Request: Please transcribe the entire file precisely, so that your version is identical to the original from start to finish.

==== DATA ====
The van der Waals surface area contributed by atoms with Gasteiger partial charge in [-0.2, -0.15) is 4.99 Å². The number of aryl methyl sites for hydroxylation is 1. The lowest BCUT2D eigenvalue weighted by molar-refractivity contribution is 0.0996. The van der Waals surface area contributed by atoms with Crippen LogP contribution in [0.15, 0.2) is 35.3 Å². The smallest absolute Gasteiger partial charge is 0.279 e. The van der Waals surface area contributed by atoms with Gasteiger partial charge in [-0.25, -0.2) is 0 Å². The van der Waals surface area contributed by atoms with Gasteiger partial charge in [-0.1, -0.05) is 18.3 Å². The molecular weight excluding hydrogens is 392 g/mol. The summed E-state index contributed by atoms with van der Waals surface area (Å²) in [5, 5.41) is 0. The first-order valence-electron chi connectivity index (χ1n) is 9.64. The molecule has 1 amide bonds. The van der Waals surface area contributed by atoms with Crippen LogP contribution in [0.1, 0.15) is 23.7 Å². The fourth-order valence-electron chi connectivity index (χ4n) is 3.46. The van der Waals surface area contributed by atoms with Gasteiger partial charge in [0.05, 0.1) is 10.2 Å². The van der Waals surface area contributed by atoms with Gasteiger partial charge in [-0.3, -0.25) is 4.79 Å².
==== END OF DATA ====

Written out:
The van der Waals surface area contributed by atoms with Gasteiger partial charge in [-0.2, -0.15) is 4.99 Å². The number of aryl methyl sites for hydroxylation is 1. The lowest BCUT2D eigenvalue weighted by molar-refractivity contribution is 0.0996. The van der Waals surface area contributed by atoms with Crippen LogP contribution in [0.15, 0.2) is 35.3 Å². The smallest absolute Gasteiger partial charge is 0.279 e. The van der Waals surface area contributed by atoms with Gasteiger partial charge in [-0.25, -0.2) is 0 Å². The van der Waals surface area contributed by atoms with Gasteiger partial charge in [-0.1, -0.05) is 18.3 Å². The molecular weight excluding hydrogens is 392 g/mol. The summed E-state index contributed by atoms with van der Waals surface area (Å²) in [5, 5.41) is 0. The first-order valence-electron chi connectivity index (χ1n) is 9.64. The molecule has 1 amide bonds. The van der Waals surface area contributed by atoms with Crippen LogP contribution in [0.1, 0.15) is 23.7 Å². The fourth-order valence-electron chi connectivity index (χ4n) is 3.46. The van der Waals surface area contributed by atoms with Gasteiger partial charge in [0.05, 0.1) is 10.2 Å². The van der Waals surface area contributed by atoms with Gasteiger partial charge in [-0.3, -0.25) is 4.79 Å².